Lower Broadneck residents who oppose the construction of 153 town homes on the Little Magothy River have offered an alternative plan that they say would be more environmentally sensitive.
By shifting construction away from the river's banks, the developer of Woods Landing Section 2 would down cut down fewer trees and pave less of the 34-acre site, a landscape architect for the opponents told the County Board of Appeals Monday night.
The residents of Woods Landing Section 1 say the proposed subdivision violates environmental laws and have challenged its approval by the county Office of Planning and Zoning.
William Lannom, a consultant with Landtech Inc., said the developer, Woods Landing Joint Venture, could concentrate construction inland, away from the banks of the Little Magothy, on parcels set aside as recreational use. Those parcels are served by existing streets, reducing the number of trees that would have to be cleared and paved, he said.
The shift inland would bring the subdivision more closely into compliance with the state Chesapeake Bay Critical Area law which bars most development within 100 feet of high tide and limits the amount of pavement and other impervious surfaces, he said.
The developer has proposed building within 50 feet of the water.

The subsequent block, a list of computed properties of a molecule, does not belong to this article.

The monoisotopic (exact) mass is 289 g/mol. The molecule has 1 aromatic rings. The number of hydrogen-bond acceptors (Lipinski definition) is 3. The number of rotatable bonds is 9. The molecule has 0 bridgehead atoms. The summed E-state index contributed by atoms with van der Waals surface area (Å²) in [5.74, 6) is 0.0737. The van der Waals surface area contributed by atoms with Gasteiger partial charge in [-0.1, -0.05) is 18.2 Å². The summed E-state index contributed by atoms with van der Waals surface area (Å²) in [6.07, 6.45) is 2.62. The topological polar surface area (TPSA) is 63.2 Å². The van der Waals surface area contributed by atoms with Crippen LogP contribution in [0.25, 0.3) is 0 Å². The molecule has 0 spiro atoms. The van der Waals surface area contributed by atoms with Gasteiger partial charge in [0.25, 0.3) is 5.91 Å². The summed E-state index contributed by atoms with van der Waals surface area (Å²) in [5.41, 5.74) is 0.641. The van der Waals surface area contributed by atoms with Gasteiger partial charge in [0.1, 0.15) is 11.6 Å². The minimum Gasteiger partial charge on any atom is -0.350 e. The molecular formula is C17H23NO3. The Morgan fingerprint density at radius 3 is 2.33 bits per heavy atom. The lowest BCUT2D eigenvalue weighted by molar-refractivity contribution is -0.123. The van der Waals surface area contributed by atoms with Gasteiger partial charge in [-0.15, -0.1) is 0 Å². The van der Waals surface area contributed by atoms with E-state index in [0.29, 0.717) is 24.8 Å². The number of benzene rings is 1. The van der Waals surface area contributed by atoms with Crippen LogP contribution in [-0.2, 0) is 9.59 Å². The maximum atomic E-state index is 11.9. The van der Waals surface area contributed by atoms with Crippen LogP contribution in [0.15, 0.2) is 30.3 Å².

Residents say that Lannom's alternative shows that neither the developer nor the county were serious about complying with the 8-year-old state law, which requires development to be more environmentally sensitive within 1,000 feet of the bay and tributaries.
Under the county's critical area enforcement program -- approved by the County Council and state Critical Area Commission in 1988 -- Woods Landing Section 2 and 27 other Broadneck subdivisions that were on a waiting list for public sewer are exempt from all restrictions. The county only asks developers of those projects to comply "insofar as possible."
Stricter enforcement on those developments, whose owners had already spent hundreds of thousands of dollars designing their projects and earning county approvals, would be unfair, county officials say.
The state Critical Area Commission, which is reviewing the county's enforcement program, has said some restrictions, including the 100-foot buffer, should apply to all subdivisions.
And the residents say Lannom's alternative plan shows that the county failed to enforce its own "insofar as possible" rule.
Attorneys representing the county Office of Planning and Zoning and the developer aggressively challenged Lannom's testimony because he is not a registered professional engineer.
"He has no expertise to say these are soundly engineered plats," said Harry Blumenthal, representing the developer.
"I would join in Mr. Blumenthal's objection," said Assistant County Attorney Jamie Baer, who also grilled Lanham about why he never allowed county planners to review his alternative.
If Section 2 had been redrawn as extensively as Lannom suggested, Baer said the developer would have had to apply to the county to replace or modify a 10-year-old special exception allowing town houses.
Arguments before the appeals board will continue at 6:30 p.m. June 18.